I wanted to update some things that have been going on, and just for kicks and the fact that I had pictures laying around, a picture of Cadbury my trusty guinea pig, Greta thinking about eating her, the man-child known as Tub Cat, and if you haven't seen the Mustang yet, that, too.
I've skipped the last three Toastmasters meetings because of midterms, papers, and projects (supplemented with Tiger Woods 06 and NBA Live 06), and considering I should be starting work soon in the next week or so (provided Rob calls me), I'm not sure if I'm going to go again for a while. The meetings I went to were nice, but because of my schedule and my dire need for money (and they started asking for dues), it might not be worth it. If I have a Monday off here and there I'll go, but it probably won't be a consistent thing. It's a shame but in a sense it wasn't really giving me the feeling I thought it would. I guess speaking in front of people was not as frightening as I thought. It's the little things like introductions and phone calls that bother me. In any case, I had a nice time, met some nice people. I know a lot of people who stutter are so afraid of speaking in public, and the people I told about it seem to be very impressed. At least I'll always have my "Best Speaker" ribbon and trophy pictures. Hopefully I'll be able to stop by in the future for a brush-up.
One of our assignments for Diagnostics was to administer a standardized vocabulary test to someone in front of Dr. Larrivee for her to grade our skills as a diagnostician (to the layperson: someone who gets money to give and grade standardized tests). Since we were not allowed to give the test to someone in our program (we are supposed to be familiar with the test and would throw off results), I had my dad drive up. I was happy that he was so eager to come up, and my mom came also and we went out to lunch after.
I was surprised with how well I did. I prepared for hours earlier in the day memorizing the difficult words (especially "terpsichorean"). I had a couple of small blocks, though my major problems were that I pronounced a couple words incorrectly (namely, "indigent" as "indignant") and that I let my dad know which ones he got wrong by telling him "good job" when he was right and saying nothing when he was wrong. Dr. Larrivee gave me 10 out of 10 (which is great because I heard she makes most people do it over) and she told me overall I did very well. But the thing about Dr. Larrivee is, even though she always seems to give a decent grade, she will still criticize the hell out of you (I am still having my Vietnam flashbacks of last semester when she told me one of my literary reviews was filled with "good points, marred by bad writing, poor grammar, and terrible organization." She gave me a more-than-acceptable 83). She told me that my stuttering worries her because she has noticed more problems lately--which there certainly have been-- and that by the time I get into clinic in the fall I need to be better prepared because, as she so delicately put it: "I don't want there to be any reason for you to fail clinic." ....Are you friggin serious? Fail clinic?! That was something that hadn't crossed my mind as a legitimate scenario. I figured it might aggrivate my case manager and confuse parents from time to time, but I didn't think my clinic grade would be affected. Even with my perfect test administration score and the fact that I know when I apply myself that I can control my stuttering, I left that day feeling like shit. Later that evening I ended up going home for the weekend to spend time with my family and Greta and see if I could get back to feeling normal. Sometimes I feel like I can take criticism, and other times I cannot. I'm going to have to have a thicker skin by the time I'm in clinic. I don't want to be shaken easily, especially having to deal with an additional obstacle that the other grad students do not.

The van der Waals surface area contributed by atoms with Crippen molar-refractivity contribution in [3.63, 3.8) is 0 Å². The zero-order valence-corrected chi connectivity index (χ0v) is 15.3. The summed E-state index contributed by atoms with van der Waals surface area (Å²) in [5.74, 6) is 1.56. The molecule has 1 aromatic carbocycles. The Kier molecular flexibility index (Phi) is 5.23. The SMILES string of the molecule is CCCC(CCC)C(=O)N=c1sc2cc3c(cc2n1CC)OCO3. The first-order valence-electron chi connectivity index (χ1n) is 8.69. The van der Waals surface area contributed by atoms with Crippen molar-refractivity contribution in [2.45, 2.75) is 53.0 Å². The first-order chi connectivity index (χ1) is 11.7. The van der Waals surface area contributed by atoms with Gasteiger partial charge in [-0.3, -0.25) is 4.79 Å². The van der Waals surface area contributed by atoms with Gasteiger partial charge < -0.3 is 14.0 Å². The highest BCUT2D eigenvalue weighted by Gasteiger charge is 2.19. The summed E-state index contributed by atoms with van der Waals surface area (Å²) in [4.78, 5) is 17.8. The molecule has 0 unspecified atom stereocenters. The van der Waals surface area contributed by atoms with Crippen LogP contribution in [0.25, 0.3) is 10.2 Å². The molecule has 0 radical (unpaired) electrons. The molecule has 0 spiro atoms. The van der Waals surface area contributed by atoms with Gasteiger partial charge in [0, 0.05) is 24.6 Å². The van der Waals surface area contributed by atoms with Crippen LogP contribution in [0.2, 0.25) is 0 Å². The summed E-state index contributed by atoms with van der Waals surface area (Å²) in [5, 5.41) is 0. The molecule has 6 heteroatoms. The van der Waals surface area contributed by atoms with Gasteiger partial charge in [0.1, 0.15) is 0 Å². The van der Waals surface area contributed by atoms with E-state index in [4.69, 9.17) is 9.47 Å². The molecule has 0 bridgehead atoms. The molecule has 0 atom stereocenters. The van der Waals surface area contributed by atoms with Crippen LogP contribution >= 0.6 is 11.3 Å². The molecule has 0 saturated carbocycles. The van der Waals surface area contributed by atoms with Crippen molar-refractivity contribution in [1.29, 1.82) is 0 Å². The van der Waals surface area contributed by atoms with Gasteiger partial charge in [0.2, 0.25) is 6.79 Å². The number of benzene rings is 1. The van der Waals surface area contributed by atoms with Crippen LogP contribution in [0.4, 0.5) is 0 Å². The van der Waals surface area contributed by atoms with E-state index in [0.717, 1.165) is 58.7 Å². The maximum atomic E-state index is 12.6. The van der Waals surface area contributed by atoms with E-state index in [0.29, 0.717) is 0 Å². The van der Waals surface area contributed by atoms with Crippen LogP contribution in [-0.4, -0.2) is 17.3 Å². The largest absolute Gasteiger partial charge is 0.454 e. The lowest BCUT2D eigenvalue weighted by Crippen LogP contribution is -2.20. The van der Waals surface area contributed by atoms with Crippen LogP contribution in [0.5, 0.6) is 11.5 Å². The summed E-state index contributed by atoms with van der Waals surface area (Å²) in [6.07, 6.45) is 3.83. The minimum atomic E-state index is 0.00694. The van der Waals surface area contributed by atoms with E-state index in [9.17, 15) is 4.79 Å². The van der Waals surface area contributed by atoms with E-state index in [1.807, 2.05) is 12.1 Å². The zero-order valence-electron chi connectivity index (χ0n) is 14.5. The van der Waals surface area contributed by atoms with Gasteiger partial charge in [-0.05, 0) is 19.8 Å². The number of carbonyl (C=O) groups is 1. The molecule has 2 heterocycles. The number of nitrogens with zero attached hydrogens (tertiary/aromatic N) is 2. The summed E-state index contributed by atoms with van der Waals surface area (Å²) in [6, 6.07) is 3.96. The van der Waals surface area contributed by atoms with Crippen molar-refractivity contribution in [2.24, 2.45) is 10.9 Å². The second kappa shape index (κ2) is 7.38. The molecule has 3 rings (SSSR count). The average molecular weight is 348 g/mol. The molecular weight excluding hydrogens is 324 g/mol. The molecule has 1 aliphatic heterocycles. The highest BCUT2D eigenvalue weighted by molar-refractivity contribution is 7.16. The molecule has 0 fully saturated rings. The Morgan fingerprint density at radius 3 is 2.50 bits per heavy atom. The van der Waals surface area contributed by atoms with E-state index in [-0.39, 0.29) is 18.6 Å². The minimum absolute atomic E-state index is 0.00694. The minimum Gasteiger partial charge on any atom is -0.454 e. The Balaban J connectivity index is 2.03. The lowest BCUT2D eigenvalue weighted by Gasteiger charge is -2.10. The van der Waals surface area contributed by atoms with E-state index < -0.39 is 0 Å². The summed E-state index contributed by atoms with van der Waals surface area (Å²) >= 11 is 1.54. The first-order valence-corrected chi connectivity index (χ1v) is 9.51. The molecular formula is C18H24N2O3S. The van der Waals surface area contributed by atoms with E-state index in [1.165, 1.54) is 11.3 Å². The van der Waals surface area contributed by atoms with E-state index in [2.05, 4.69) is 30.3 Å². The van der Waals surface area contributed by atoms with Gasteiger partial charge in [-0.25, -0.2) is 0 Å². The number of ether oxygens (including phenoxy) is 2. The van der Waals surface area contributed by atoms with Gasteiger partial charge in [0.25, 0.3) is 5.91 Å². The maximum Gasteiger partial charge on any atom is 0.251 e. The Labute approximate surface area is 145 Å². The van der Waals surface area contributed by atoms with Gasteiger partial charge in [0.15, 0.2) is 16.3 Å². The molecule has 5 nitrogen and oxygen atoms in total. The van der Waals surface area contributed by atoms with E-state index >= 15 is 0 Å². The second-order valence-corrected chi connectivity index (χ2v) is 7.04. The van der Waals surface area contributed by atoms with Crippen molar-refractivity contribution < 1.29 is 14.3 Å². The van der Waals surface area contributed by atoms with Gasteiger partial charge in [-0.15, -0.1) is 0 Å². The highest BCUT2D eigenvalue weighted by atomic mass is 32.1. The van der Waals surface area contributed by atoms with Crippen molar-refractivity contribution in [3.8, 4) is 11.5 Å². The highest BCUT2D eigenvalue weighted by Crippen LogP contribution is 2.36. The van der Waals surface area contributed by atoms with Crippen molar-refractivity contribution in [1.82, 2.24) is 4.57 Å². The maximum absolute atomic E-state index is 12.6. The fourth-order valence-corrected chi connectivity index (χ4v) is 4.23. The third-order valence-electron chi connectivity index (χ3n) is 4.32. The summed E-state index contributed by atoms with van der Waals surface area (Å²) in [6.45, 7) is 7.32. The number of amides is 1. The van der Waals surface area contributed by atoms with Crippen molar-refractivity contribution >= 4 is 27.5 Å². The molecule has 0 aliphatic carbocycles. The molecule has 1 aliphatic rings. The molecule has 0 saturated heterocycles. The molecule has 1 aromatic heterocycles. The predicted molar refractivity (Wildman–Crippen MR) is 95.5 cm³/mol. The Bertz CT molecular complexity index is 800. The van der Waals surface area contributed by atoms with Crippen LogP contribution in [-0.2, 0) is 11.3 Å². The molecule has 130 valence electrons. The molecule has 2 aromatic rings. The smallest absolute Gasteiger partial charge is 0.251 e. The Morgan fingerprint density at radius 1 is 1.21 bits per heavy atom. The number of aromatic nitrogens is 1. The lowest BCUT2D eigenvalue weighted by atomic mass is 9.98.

Needless to say, I talked to Ann a couple days later and had her put me in the pool for summer clinic sessions. She said she wasn't sure if there were open spots and she couldn't guarantee me anything. I'm gonna be scared shitless of not being prepared so I know I'll work as hard as I can whether I'm getting therapy or not. I never really thought it was weird to have a grad student clincian when I was at UMass, but to be getting therapy from a girl in my program who is in the same classes as I am might be an awkward experience. Whatever they want me to do, I'm down with. Just don't fail me in clinic, for christsake.
My last midterm is Thursday, 4:30-7:30, so once that is over I'm heading back here to get hammered and watch the start of the March Madness. I've been filling out my brackets and I have high aspirations. Two years ago I ran roughshod over everyone in my dad's office pool and had the damn thing won before the Final Four had even started, and this year I expect to do the same. So far with my first draft my Final Four is UConn, Duke, Memphis, and Ohio St. with UConn over Duke in the championship game (I think you can pencil in Ohio St. for national champions next year once Greg Oden gets there. Yikes, he is one large 18-year-old-who-looks-like-he's-pushing-40). I have Gonzaga losing in the round of 32 because that's just what Gonzaga does. Adam Morrison is a great player but the Zags never do anything in the tournement. I don't take Boston College seriously in the tourney either, because they always lose in the round of 32. Those two teams seem to be fashionable picks, and whenever everyone leans toward a team like that, go the other way. I don't have a lot of big upsets other than those two and a couple 9's over 8's, but it's still a first draft. There is ALWAYS ALWAYS ALWAYS a 12 over a 5, and this year my pick is Kent St. over Pitt. I'm gonna need that $250, so let's go Rudy Gay and the Huskies!
Remember, when you're right 52% of the time, you're wrong 48% of the time.